She rolls her eyes. “Hit him where he lives.”

“Tried that,” Forty-one wheezes.

“No,” she says. “Not in the Oval. In his Achilles’ heel.”

“What, the bone spurs?” Forty-two asks.

“Try again,” his wife replies.

A small, thin voice with a Georgia accent pops in from Forty-four’s cell phone speaker. Thirty-eight isn’t well enough to travel these days. “With all due respect, Madame Secretary,” he says, “I believe you were less than successful at exploiting his weaknesses.”

“You know what I’m talking about,” she says.

Forty-four nods. “Yes, indeed I do.” He waves a hand in her direction. “Madame Secretary, it would be my utmost honor to let you make the call.”

“I’ll do it,” Forty-three pipes up. “After all, I’ve looked into the man’s soul.” He presses a few keys on his phone, then smiles when a voice answers. “Good afternoon, Mr. President,” Forty-three says in Russian, astounding Forty-four with a skill he did not believe his predecessor possessed. “We have a situation here. I believe one of your assets is defective.”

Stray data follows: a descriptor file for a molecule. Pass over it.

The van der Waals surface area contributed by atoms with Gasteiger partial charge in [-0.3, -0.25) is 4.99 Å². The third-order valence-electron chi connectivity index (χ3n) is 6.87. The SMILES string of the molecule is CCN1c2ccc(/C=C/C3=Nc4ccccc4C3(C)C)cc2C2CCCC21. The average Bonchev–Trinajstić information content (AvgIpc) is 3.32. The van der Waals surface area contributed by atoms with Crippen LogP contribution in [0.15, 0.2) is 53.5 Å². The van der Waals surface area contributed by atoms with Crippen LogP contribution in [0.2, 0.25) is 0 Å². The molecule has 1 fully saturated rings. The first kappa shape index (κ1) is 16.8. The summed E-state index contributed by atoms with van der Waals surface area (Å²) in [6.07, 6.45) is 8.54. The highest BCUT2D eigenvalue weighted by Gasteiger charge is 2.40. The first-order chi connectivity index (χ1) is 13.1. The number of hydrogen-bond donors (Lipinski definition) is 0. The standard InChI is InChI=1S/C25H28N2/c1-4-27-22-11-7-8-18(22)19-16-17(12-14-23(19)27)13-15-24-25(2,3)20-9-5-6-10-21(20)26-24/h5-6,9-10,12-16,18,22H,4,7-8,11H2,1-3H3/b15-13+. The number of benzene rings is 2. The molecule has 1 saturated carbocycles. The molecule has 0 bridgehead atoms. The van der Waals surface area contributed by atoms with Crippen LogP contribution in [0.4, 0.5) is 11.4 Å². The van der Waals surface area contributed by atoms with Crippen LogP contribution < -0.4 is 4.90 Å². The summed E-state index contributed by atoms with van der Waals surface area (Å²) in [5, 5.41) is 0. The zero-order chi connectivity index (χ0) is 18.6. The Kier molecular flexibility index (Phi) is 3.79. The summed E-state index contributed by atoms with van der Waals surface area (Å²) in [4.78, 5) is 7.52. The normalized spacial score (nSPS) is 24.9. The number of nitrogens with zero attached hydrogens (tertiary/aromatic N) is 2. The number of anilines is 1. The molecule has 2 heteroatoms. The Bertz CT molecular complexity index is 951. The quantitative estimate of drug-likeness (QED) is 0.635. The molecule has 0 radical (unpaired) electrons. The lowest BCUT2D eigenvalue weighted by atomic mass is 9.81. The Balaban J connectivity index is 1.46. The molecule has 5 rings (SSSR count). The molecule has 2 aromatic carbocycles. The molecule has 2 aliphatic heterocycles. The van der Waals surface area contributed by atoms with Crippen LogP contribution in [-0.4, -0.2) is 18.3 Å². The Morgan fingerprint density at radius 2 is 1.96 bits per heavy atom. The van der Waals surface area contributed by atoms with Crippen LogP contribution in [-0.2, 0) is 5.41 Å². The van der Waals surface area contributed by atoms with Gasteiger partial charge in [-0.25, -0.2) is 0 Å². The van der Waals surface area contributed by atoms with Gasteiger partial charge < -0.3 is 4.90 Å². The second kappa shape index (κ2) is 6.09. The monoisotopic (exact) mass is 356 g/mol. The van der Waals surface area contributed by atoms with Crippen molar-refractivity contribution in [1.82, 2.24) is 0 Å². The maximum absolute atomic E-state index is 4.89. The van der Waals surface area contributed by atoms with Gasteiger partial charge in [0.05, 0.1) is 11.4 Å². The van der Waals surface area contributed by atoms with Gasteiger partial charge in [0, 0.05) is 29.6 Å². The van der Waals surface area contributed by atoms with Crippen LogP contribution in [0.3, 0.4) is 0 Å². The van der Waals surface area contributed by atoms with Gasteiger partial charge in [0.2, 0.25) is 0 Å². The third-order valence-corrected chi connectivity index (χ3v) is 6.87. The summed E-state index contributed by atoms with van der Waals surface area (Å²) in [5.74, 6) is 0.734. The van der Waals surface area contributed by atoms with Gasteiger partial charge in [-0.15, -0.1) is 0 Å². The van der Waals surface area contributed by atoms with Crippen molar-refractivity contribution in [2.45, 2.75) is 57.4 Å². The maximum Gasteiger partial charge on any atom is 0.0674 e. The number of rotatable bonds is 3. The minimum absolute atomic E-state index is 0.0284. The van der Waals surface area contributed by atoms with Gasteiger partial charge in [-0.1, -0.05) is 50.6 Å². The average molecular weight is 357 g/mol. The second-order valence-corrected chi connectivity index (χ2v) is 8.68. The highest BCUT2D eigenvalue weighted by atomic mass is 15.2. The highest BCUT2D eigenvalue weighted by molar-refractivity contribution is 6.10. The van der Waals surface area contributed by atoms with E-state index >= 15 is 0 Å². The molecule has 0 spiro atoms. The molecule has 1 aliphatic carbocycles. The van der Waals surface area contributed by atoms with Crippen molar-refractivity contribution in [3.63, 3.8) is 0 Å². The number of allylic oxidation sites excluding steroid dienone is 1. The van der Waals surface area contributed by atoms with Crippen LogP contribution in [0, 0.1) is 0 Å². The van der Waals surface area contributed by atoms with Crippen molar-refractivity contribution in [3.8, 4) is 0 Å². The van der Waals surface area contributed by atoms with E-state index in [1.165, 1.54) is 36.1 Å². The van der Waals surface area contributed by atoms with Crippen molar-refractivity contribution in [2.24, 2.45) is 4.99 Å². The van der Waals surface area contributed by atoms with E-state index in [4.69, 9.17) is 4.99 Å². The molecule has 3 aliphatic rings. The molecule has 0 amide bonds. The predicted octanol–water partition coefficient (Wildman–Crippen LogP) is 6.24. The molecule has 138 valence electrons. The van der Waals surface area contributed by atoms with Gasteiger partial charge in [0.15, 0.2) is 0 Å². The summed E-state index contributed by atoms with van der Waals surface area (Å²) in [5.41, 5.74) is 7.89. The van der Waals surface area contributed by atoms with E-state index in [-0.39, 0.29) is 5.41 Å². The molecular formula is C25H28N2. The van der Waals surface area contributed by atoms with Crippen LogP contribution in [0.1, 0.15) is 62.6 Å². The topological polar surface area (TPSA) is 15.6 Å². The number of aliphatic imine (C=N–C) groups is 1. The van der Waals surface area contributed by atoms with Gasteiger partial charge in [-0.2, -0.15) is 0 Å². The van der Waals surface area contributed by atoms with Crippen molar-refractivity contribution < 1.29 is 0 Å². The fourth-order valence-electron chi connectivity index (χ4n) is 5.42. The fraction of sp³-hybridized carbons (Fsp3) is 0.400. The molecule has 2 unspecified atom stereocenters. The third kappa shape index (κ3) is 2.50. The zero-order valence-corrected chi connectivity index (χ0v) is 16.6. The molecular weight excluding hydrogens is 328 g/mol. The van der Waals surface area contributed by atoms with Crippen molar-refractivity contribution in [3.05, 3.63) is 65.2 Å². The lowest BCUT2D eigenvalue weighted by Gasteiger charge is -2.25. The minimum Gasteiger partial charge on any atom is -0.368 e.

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Self-Publishing and Burnout

Once upon a time, I had an idea. It wasn’t like my other ideas. It was bigger and brighter and shinier. A whole imaginary universe went into motion when I sat with my notebook and pen and turned the key. I’d written stories before. Short ones, just a couple of characters, a quick resolution. None of those ideas were like this one. None of them had kept me awake at night; none of them had me leaping out of bed, eager to get the dialogue I’d dreamed down on paper. None of them had me in such thrall that I almost burned my house down, not once, but twice.

As I finished this first novel and wrote a few others, I cherished that joy. It sustained me through some of my darkest times. Nothing hurt when I was writing. My worries melted away for a while, and novel after novel piled up in photocopy paper boxes in my closet. Once in a while I’d dust one off and send it to an agent, and occasionally someone would get excited about it, but nothing ever came of that. So I kept writing.